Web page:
Strabo on the Celts
The geographer and traveller Strabo, who died 24 A.D., and was therefore a little later than Cæsar, has much to tell us about the Celts. He notices that their country (in this case Gaul) is thickly inhabited and well tilled—there is no waste of natural resources. The women are prolific, and notably good mothers. He describes the men as warlike, passionate, disputatious, easily provoked, but generous and unsuspicious, and easily vanquished by stratagem. They showed themselves eager for culture, and Greek letters and science had spread rapidly among them from Massilia; public education was established in their towns. They fought better on horseback than on foot, and in Strabo’s time formed the flower of the Roman cavalry. They dwelt in great houses made of arched timbers with walls of wickerwork—no doubt plastered with clay and lime, as in Ireland—and thickly thatched. Towns of much importance were found in Gaul, and Cæsar notes the strength of their walls, built of stone and timber. Both Cæsar and Strabo agree that there was a very sharp division between the nobles and priestly or educated class on the one hand and the common people on the other, the latter being kept in strict subjection. The social division corresponds roughly, no doubt, to the race distinction between the true Celts and the aboriginal populations subdued by them. While Cæsar tells us that the Druids taught the immortality of the soul, Strabo adds that they believed in the indestructibility, which implies in some sense the divinity, of the material universe.
The Celtic warrior loved display. Everything that gave brilliance and the sense of drama to life appealed to him. His weapons were richly ornamented, his horse-trappings were wrought in bronze and enamel, of design as exquisite as any relic of Mycenean or Cretan art, his raiment was embroidered with gold. The scene of the surrender of Vercingetorix, when his heroic struggle with Rome had come to an end on the fall of Alesia, is worth recording as a typically Celtic blend of chivalry and of what appeared to the sober-minded Romans childish ostentation. When he saw that the cause was lost he summoned a tribal council, and told the assembled chiefs, whom he had led through a glorious though unsuccessful war, that he was ready to sacrifice himself for his still faithful followers—they might send his head to Cæsar if they liked, or he would voluntarily surrender himself for the sake of getting easier terms for his countrymen. The latter alternative was chosen. Vercingetorix then armed himself with his most splendid weapons, decked his horse with its richest trappings, and, after riding thrice round the Roman camp, went before Cæsar and laid at his feet the sword which was the sole remaining defence of Gallic independence. Cæsar sent him to Rome, where he lay in prison for six years, and was finally put to death when Cæsar celebrated his triumph.
But the Celtic love of splendour and of art were mixed with much barbarism. Strabo tells us how the warriors rode home from victory with the heads of fallen foemen dangling from their horses’ necks, just as in the Irish saga the Ulster hero, Cuchulain, is represented as driving back to Emania from a foray into Connacht with the heads of his enemies hanging from his chariot-rim. Their domestic arrangements were rude; they lay on the ground to sleep, sat on couches of straw, and their women worked in the fields.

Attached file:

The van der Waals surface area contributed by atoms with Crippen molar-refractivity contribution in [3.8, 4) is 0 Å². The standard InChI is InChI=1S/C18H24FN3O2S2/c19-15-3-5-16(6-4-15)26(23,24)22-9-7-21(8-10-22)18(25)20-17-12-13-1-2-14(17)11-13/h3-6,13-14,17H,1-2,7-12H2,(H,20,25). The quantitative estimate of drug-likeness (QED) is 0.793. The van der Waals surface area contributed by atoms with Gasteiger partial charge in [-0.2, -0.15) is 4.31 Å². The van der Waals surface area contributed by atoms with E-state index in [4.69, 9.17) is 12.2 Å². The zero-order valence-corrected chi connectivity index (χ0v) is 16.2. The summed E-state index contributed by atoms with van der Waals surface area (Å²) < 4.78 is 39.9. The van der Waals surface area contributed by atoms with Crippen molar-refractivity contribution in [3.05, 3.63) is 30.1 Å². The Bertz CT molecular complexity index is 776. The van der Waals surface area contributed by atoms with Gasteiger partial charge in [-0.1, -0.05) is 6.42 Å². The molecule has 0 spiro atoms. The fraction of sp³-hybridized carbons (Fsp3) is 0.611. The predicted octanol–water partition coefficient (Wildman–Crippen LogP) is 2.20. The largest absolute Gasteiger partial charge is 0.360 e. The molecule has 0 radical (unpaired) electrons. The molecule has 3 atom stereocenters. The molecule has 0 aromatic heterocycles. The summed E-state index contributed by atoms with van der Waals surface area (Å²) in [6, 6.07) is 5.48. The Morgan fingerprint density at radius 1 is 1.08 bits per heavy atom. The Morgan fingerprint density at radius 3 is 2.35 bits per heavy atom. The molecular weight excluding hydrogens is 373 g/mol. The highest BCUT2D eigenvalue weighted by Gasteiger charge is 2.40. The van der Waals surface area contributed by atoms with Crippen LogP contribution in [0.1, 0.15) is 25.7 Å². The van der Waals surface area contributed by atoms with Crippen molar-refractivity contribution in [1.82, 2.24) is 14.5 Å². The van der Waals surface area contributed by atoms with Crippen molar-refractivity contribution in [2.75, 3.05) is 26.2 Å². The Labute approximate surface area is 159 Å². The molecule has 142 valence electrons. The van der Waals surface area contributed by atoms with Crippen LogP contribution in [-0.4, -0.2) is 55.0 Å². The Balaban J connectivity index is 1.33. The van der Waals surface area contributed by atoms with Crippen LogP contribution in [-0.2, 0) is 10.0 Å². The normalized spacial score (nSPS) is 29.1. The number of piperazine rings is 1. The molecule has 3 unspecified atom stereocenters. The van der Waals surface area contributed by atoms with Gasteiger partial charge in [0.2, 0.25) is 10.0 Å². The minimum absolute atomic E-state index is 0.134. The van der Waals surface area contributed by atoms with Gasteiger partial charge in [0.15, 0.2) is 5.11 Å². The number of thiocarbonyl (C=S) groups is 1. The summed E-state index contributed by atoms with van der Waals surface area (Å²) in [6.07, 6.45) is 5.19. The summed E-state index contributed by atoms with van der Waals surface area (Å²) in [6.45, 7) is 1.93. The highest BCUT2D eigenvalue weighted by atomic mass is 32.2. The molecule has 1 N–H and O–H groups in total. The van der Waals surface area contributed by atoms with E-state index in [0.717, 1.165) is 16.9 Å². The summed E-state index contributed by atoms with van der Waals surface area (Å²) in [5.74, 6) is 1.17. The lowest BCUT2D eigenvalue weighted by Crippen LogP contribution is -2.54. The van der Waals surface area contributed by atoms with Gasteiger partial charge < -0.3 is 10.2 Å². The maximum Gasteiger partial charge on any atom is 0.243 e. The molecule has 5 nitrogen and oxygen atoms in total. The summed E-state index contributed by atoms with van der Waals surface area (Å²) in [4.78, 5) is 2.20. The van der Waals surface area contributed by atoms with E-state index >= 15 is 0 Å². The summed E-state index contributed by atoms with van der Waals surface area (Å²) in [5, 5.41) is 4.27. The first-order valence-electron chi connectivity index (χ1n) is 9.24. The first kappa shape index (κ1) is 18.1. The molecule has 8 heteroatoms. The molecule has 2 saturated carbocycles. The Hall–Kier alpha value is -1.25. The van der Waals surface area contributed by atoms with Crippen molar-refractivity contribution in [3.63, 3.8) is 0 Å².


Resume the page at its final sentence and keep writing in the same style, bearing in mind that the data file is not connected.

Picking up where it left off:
A characteristic scene from the battle of Clastidium (222 B.C.) is recorded by Polybius. The Gæsati, he tells us, who were in the forefront of the Celtic army, stripped naked for the fight, and the sight of these warriors, with their great stature and their fair skins, on which glittered the collars and bracelets of gold so loved as an adornment by all the Celts, filled the Roman legionaries with awe. Yet when the day was over those golden ornaments went in cartloads to deck the Capitol of Rome; and the final comment of Polybius on the character of the Celts is that they, “I say not usually, but always, in everything they attempt, are driven headlong by their passions, and never submit to the laws of reason.” As might be expected, the chastity for which the Germans were noted was never, until recent times, a Celtic characteristic.
Diodorus Siculus, a contemporary of Julius Cæsar and Augustus, who had travelled in Gaul, confirms in the main the accounts of Cæsar and Strabo, but adds some interesting details. He notes in particular the Gallic love of gold. Even cuirasses were made of it. This is also a very notable trait in Celtic Ireland, where an astonishing number of prehistoric gold relics have been found, while many more, now lost, are known to have existed. The temples and sacred places, say Posidonius and Diodorus, were full of unguarded offerings of gold, which no one ever touched. He mentions the great reverence paid to the bards, and, like Cato, notices something peculiar about the kind of speech which the educated Gauls cultivated: “they are not a talkative people, and are fond of expressing themselves in enigmas, so that the hearer has to divine the most part of what they would say.” This exactly answers to the literary language of ancient Ireland, which is curt and allusive to a degree. The Druid was regarded as the prescribed intermediary between God and man—no one could perform a religious act without his assistance.
Ammianus Marcellinus, who wrote much later, in the latter half of the fourth century A.D., had also visited Gaul, which was then, of course, much Romanised. He tells us, however, like former writers, of the great stature, fairness, and arrogant bearing of the Gallic warrior. He adds that the people, especially in Aquitaine, were singularly clean and proper in their persons—no one was to be seen in rags. The Gallic woman he describes as very tall, blue-eyed, and singularly beautiful; but a certain amount of awe is mingled with his evident admiration, for he tells us that while it was dangerous enough to get into a fight with a Gallic man, your case was indeed desperate if his wife with her “huge snowy arms,” which could strike like catapults, came to his assistance. One is irresistibly reminded of the gallery of vigorous, independent, fiery-hearted women, like Maeve, Grania, Findabair, Deirdre, and the historic Boadicea, who figure in the myths and in the history of the British Islands.